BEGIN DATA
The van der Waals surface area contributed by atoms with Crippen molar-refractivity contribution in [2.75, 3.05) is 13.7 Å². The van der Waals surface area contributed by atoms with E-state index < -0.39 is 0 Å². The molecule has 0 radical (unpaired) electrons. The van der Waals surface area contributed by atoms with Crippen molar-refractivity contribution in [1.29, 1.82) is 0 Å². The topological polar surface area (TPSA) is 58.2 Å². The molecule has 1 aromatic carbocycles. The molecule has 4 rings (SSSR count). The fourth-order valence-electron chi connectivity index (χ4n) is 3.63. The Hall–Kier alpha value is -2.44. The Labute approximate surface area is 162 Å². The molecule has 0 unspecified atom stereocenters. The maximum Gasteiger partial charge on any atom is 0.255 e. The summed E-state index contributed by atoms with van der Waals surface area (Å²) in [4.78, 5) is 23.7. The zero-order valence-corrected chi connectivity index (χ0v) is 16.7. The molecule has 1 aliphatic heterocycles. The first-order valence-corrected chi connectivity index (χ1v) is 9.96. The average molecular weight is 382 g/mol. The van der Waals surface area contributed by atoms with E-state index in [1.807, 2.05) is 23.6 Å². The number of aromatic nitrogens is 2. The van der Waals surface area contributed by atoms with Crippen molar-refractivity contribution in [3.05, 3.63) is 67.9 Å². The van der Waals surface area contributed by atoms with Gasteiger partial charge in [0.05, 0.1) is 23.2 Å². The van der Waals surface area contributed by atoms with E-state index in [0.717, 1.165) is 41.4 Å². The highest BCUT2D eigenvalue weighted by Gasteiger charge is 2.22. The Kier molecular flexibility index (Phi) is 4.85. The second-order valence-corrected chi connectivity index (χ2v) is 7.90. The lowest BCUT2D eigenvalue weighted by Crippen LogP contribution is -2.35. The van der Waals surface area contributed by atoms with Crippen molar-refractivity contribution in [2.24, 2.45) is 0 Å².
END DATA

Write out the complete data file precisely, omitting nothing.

The van der Waals surface area contributed by atoms with Crippen molar-refractivity contribution in [2.75, 3.05) is 13.7 Å². The van der Waals surface area contributed by atoms with E-state index < -0.39 is 0 Å². The molecule has 0 radical (unpaired) electrons. The van der Waals surface area contributed by atoms with Crippen molar-refractivity contribution in [1.29, 1.82) is 0 Å². The topological polar surface area (TPSA) is 58.2 Å². The molecule has 1 aromatic carbocycles. The molecule has 4 rings (SSSR count). The fourth-order valence-electron chi connectivity index (χ4n) is 3.63. The Hall–Kier alpha value is -2.44. The Labute approximate surface area is 162 Å². The molecule has 0 unspecified atom stereocenters. The maximum Gasteiger partial charge on any atom is 0.255 e. The summed E-state index contributed by atoms with van der Waals surface area (Å²) in [4.78, 5) is 23.7. The zero-order valence-corrected chi connectivity index (χ0v) is 16.7. The molecule has 1 aliphatic heterocycles. The first-order valence-corrected chi connectivity index (χ1v) is 9.96. The average molecular weight is 382 g/mol. The van der Waals surface area contributed by atoms with E-state index in [1.807, 2.05) is 23.6 Å². The number of aromatic nitrogens is 2. The van der Waals surface area contributed by atoms with Crippen molar-refractivity contribution in [3.05, 3.63) is 67.9 Å². The van der Waals surface area contributed by atoms with Gasteiger partial charge in [0.05, 0.1) is 23.2 Å². The van der Waals surface area contributed by atoms with E-state index in [0.717, 1.165) is 41.4 Å². The highest BCUT2D eigenvalue weighted by Gasteiger charge is 2.22. The Kier molecular flexibility index (Phi) is 4.85. The second-order valence-corrected chi connectivity index (χ2v) is 7.90. The lowest BCUT2D eigenvalue weighted by Crippen LogP contribution is -2.35. The van der Waals surface area contributed by atoms with Crippen molar-refractivity contribution in [2.24, 2.45) is 0 Å².